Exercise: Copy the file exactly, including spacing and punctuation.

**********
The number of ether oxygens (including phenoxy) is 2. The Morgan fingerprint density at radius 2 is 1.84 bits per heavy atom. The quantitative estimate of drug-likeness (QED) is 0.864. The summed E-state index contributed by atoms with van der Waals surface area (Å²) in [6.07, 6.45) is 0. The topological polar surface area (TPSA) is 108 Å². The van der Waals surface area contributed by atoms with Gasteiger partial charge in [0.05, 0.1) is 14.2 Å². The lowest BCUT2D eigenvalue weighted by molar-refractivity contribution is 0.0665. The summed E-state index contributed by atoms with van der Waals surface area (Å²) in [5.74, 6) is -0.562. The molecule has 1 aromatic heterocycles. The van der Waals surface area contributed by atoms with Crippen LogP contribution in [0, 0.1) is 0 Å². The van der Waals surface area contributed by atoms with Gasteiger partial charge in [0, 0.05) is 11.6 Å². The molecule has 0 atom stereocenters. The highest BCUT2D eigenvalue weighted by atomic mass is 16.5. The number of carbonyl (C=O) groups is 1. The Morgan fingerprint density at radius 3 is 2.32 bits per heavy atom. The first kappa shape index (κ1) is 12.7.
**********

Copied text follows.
The number of ether oxygens (including phenoxy) is 2. The Morgan fingerprint density at radius 2 is 1.84 bits per heavy atom. The quantitative estimate of drug-likeness (QED) is 0.864. The summed E-state index contributed by atoms with van der Waals surface area (Å²) in [6.07, 6.45) is 0. The topological polar surface area (TPSA) is 108 Å². The van der Waals surface area contributed by atoms with Gasteiger partial charge in [0.05, 0.1) is 14.2 Å². The lowest BCUT2D eigenvalue weighted by molar-refractivity contribution is 0.0665. The summed E-state index contributed by atoms with van der Waals surface area (Å²) in [5.74, 6) is -0.562. The molecule has 1 aromatic heterocycles. The van der Waals surface area contributed by atoms with Crippen LogP contribution in [0, 0.1) is 0 Å². The van der Waals surface area contributed by atoms with Gasteiger partial charge in [0, 0.05) is 11.6 Å². The molecule has 0 atom stereocenters. The highest BCUT2D eigenvalue weighted by atomic mass is 16.5. The number of carbonyl (C=O) groups is 1. The Morgan fingerprint density at radius 3 is 2.32 bits per heavy atom. The first kappa shape index (κ1) is 12.7.